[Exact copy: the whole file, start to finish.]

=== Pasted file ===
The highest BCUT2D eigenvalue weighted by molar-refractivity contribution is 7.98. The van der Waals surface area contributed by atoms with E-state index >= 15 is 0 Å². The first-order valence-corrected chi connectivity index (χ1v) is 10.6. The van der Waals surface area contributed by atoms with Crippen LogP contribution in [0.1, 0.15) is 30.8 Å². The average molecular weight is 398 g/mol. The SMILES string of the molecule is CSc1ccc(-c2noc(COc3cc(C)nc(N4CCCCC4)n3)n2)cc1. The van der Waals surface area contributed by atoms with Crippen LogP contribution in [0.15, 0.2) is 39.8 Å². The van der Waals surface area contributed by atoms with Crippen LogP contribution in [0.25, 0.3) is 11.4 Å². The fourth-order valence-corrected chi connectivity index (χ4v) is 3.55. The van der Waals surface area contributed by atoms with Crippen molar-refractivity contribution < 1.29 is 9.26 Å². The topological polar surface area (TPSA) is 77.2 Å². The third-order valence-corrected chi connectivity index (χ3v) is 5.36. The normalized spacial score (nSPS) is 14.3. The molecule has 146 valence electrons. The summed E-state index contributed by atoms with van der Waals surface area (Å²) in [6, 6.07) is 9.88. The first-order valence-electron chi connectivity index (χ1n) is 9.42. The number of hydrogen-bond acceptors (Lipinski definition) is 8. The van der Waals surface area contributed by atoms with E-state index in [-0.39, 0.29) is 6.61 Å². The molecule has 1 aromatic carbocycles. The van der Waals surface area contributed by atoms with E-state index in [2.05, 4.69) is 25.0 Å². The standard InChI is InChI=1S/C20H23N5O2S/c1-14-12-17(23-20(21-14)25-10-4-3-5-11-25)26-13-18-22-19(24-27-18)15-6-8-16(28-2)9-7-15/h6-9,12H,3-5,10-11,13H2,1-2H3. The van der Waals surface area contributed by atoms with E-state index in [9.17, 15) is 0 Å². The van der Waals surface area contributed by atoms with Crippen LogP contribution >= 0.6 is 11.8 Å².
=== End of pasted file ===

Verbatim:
The highest BCUT2D eigenvalue weighted by molar-refractivity contribution is 7.98. The van der Waals surface area contributed by atoms with E-state index >= 15 is 0 Å². The first-order valence-corrected chi connectivity index (χ1v) is 10.6. The van der Waals surface area contributed by atoms with Crippen LogP contribution in [0.1, 0.15) is 30.8 Å². The average molecular weight is 398 g/mol. The SMILES string of the molecule is CSc1ccc(-c2noc(COc3cc(C)nc(N4CCCCC4)n3)n2)cc1. The van der Waals surface area contributed by atoms with Crippen LogP contribution in [0.15, 0.2) is 39.8 Å². The van der Waals surface area contributed by atoms with Crippen LogP contribution in [0.25, 0.3) is 11.4 Å². The fourth-order valence-corrected chi connectivity index (χ4v) is 3.55. The van der Waals surface area contributed by atoms with Crippen molar-refractivity contribution < 1.29 is 9.26 Å². The topological polar surface area (TPSA) is 77.2 Å². The third-order valence-corrected chi connectivity index (χ3v) is 5.36. The normalized spacial score (nSPS) is 14.3. The molecule has 146 valence electrons. The summed E-state index contributed by atoms with van der Waals surface area (Å²) in [6, 6.07) is 9.88. The first-order valence-electron chi connectivity index (χ1n) is 9.42. The number of hydrogen-bond acceptors (Lipinski definition) is 8. The van der Waals surface area contributed by atoms with E-state index in [-0.39, 0.29) is 6.61 Å². The molecule has 1 aromatic carbocycles. The van der Waals surface area contributed by atoms with E-state index in [2.05, 4.69) is 25.0 Å². The standard InChI is InChI=1S/C20H23N5O2S/c1-14-12-17(23-20(21-14)25-10-4-3-5-11-25)26-13-18-22-19(24-27-18)15-6-8-16(28-2)9-7-15/h6-9,12H,3-5,10-11,13H2,1-2H3. The van der Waals surface area contributed by atoms with E-state index in [9.17, 15) is 0 Å². The van der Waals surface area contributed by atoms with Crippen LogP contribution >= 0.6 is 11.8 Å².